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This article presents a model that identifies effects of blood pressure variability (BPV) as a possible mechanism by which psychological/psychiatric factors and health behaviors confer increased risk of coronary artery disease (CAD) and acute coronary syndromes. Recent research in vascular biology and dynamics of coronary artery blood flow suggests that BPV may have pathogenic effects on the coronary endothelium, plaque formation, and plaque stability. Thus, BPV may be a risk factor for cardiovascular disease independent of mean arterial pressure. The model proposes that autonomic control of the heart exerts a buffering or inhibitory influence on oscillations in blood pressure. Established psychological/behavioral risk factors for CAD, such as depression, hostility, and anxiety, as well as physical deconditioning and aging, are associated with diminished autonomic control of the heart, which may disinhibit pathogenic BPV. Together, these data suggest a coherent, testable psychophysiological model of CAD. In this article, we review these data and make recommendations for research to examine the model.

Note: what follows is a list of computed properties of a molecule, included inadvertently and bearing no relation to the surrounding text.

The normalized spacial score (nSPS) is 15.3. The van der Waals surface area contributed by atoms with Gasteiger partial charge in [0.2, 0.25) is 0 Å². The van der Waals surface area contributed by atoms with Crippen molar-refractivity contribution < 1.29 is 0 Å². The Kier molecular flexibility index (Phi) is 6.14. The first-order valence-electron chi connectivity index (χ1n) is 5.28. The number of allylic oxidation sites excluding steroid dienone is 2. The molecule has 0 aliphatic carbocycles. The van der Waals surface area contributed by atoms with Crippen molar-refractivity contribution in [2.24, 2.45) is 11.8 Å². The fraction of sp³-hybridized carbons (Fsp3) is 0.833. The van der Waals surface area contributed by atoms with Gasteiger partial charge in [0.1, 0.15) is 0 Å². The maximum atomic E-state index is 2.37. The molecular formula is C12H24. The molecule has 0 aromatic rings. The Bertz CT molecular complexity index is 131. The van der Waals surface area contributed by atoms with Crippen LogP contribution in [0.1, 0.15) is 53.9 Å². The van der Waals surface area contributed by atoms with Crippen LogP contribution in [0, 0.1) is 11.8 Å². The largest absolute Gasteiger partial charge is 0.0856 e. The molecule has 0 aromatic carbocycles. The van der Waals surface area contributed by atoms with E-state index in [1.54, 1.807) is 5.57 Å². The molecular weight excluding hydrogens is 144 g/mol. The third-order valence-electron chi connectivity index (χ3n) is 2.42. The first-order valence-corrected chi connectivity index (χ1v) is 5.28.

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The primary hormonal mediators of the stress response, glucocorticoids and catecholamines, have both protective and damaging effects on the body. In the short run, they are essential for adaptation, maintenance of homeostasis, and survival (allostasis). Yet, over longer time intervals, they exact a cost (allostatic load) that can accelerate disease processes. The concepts of allostasis and allostatic load center around the brain as interpreter and responder to environmental challenges and as a target of those challenges. In anxiety disorders, depressive illness, hostile and aggressive states, substance abuse, and post-traumatic stress disorder (PTSD), allostatic load takes the form of chemical imbalances as well as perturbations in the diurnal rhythm, and, in some cases, atrophy of brain structures. In addition, growing evidence indicates that depressive illness and hostility are both associated with cardiovascular disease (CVD) and other systemic disorders. A major risk factor for these conditions is early childhood experiences of abuse and neglect that increase allostatic load later in life and lead individuals into social isolation, hostility, depression, and conditions like extreme obesity and CVD. Animal models support the notion of lifelong influences of early experience on stress hormone reactivity. Whereas, depression and childhood abuse and neglect tend to be more prevalent in individuals at the lower end of the socioeconomic ladder, cardiovascular and other diseases follow a gradient across the full range of socioeconomic status (SES). An SES gradient is also evident for measures of allostatic load. Wide-ranging SES gradients have also been described for substance abuse and affective and anxiety disorders as a function of education. These aspects are discussed as important, emerging public health issues where the brain plays a key role.